dq offset _ZN3MulD0Ev   ; Mul::~Mul()
                dq offset _ZNK3Mul1fEii ; Mul::f(int,int)

So, the vtable pointer of the op object is subtracted to the one of add, and then we check whether we are in a possible range or not. If this is not the case, we jump to an undefined instruction that makes the process crash.

As a final note, beware that the Clang CFI only works with C++ objects. It won't protect for instance indirect call done with a more classical function pointer.

GOT protection

read-only relocations:
Passing the -Wl,-z,relro flag to the linker marks some section read only, which prevents some GOT overwrite attacks.
immediate binding:
If the -Wl,-z,now flag is passed to the linker, all symbols are resolved at load time. Combined with the previous flag, this prevents more GOT overwrite attacks (otherwise part of the GOT is updated at runtime, and that part is not marked as read-only by -Wl,-z,relro

Let's compile the following code hello.c with clang hello.c -o hello and clang hello.c -o hello.relro -Wl,-z,now -Wl,-z,relro:

#include <stdio.h>

int main() {
  puts("degemer mat");
  return 0;
}

And observe the output of readelf -rl on both:

> ./readelf -rl hello

Elf file type is EXEC (Executable file)
Entry point 0x400430
There are 8 program headers, starting at offset 64

Program Headers:
  Type           Offset             VirtAddr           PhysAddr
                 FileSiz            MemSiz              Flags  Align
  PHDR           0x0000000000000040 0x0000000000400040 0x0000000000400040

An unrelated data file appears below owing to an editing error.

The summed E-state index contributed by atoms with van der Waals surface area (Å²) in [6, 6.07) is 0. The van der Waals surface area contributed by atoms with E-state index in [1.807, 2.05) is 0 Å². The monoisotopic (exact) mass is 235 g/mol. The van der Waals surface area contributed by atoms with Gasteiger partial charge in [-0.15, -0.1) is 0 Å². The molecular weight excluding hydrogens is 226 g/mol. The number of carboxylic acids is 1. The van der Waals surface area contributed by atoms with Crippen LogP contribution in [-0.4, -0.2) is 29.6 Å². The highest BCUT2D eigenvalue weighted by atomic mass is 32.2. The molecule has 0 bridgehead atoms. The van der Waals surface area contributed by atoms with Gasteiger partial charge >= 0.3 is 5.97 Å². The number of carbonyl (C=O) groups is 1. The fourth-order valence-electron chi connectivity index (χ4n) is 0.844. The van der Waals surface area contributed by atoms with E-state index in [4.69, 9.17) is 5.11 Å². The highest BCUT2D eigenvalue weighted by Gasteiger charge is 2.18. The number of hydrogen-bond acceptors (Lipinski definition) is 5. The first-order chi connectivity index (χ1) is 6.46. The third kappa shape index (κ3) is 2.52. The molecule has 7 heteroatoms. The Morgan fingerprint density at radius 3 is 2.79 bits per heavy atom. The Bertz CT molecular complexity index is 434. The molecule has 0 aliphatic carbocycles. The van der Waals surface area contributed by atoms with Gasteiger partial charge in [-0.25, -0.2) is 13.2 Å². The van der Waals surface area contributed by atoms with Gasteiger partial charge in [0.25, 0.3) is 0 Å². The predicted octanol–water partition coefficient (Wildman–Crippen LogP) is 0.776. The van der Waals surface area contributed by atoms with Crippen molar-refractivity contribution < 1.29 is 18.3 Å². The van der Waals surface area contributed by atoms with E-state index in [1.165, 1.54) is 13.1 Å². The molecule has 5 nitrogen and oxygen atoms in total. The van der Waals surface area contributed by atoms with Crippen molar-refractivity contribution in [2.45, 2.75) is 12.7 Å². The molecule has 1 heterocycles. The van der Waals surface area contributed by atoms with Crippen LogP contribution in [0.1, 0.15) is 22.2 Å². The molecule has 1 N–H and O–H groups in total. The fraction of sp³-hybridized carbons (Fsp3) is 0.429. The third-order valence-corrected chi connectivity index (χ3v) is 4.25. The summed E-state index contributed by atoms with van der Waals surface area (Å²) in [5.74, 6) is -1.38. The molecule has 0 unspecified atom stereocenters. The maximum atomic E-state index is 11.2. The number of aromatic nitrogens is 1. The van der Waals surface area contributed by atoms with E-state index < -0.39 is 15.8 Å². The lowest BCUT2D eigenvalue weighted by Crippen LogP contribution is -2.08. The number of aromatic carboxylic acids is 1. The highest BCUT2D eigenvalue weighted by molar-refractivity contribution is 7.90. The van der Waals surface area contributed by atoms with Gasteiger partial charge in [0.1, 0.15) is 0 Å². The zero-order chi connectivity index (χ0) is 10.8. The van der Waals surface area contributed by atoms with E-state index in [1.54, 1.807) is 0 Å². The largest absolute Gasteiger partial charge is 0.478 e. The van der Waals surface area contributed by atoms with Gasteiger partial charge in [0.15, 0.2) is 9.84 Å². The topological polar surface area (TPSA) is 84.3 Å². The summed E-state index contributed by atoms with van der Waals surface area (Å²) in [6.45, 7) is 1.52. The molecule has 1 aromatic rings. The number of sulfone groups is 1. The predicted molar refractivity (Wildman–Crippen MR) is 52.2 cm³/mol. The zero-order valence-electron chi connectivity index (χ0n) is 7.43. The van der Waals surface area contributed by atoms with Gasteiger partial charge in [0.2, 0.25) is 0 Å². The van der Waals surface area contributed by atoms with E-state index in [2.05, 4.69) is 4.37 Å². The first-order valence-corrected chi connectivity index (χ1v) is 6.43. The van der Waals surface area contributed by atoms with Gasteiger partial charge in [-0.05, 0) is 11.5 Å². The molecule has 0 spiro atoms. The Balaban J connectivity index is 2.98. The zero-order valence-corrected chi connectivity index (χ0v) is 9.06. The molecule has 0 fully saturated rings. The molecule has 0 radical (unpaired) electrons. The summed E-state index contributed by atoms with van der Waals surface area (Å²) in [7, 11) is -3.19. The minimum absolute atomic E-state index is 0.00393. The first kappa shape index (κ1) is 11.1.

0x00000000000001c0 0x00000000000001c0  R E    8
  INTERP         0x0000000000000200 0x0000000000400200 0x0000000000400200
                 0x000000000000001c 0x000000000000001c  R      1
      [Requesting program interpreter: /lib64/ld-linux-x86-64.so.2]
  LOAD           0x0000000000000000 0x0000000000400000 0x0000000000400000
                 0x00000000000006f4 0x00000000000006f4  R E    200000
  LOAD           0x00000000000006f8 0x00000000006006f8 0x00000000006006f8
                 0x0000000000000240 0x0000000000000248  RW     200000
  DYNAMIC        0x0000000000000710 0x0000000000600710 0x0000000000600710
                 0x00000000000001e0 0x00000000000001e0  RW     8
  NOTE           0x000000000000021c 0x000000000040021c 0x000000000040021c
                 0x0000000000000044 0x0000000000000044  R      4
  GNU_EH_FRAME   0x00000000000005d0 0x00000000004005d0 0x00000000004005d0
                 0x0000000000000034 0x0000000000000034  R      4
  GNU_STACK      0x0000000000000000 0x0000000000000000 0x0000000000000000
                 0x0000000000000000 0x0000000000000000  RW     10

[...]

Relocation section '.rela.dyn' at offset 0x370 contains 1 entries:
  Offset          Info           Type           Sym. Value    Sym. Name + Addend
0000006008f0  000300000006 R_X86_64_GLOB_DAT 0000000000000000 __gmon_start__ + 0

Relocation section '.rela.plt' at offset 0x388 contains 3 entries:
  Offset          Info           Type           Sym. Value    Sym. Name + Addend
000000600910  000100000007 R_X86_64_JUMP_SLO 0000000000000000 puts + 0
000000600918  000200000007 R_X86_64_JUMP_SLO 0000000000000000 __libc_start_main + 0
000000600920  000300000007 R_X86_64_JUMP_SLO 0000000000000000 __gmon_start__ + 0

The puts symbol is loaded at offset 000000600910 right into the DYNAMIC segment, which is in read write mode.

But when compiled with read-only relocations and immediate loading, we get: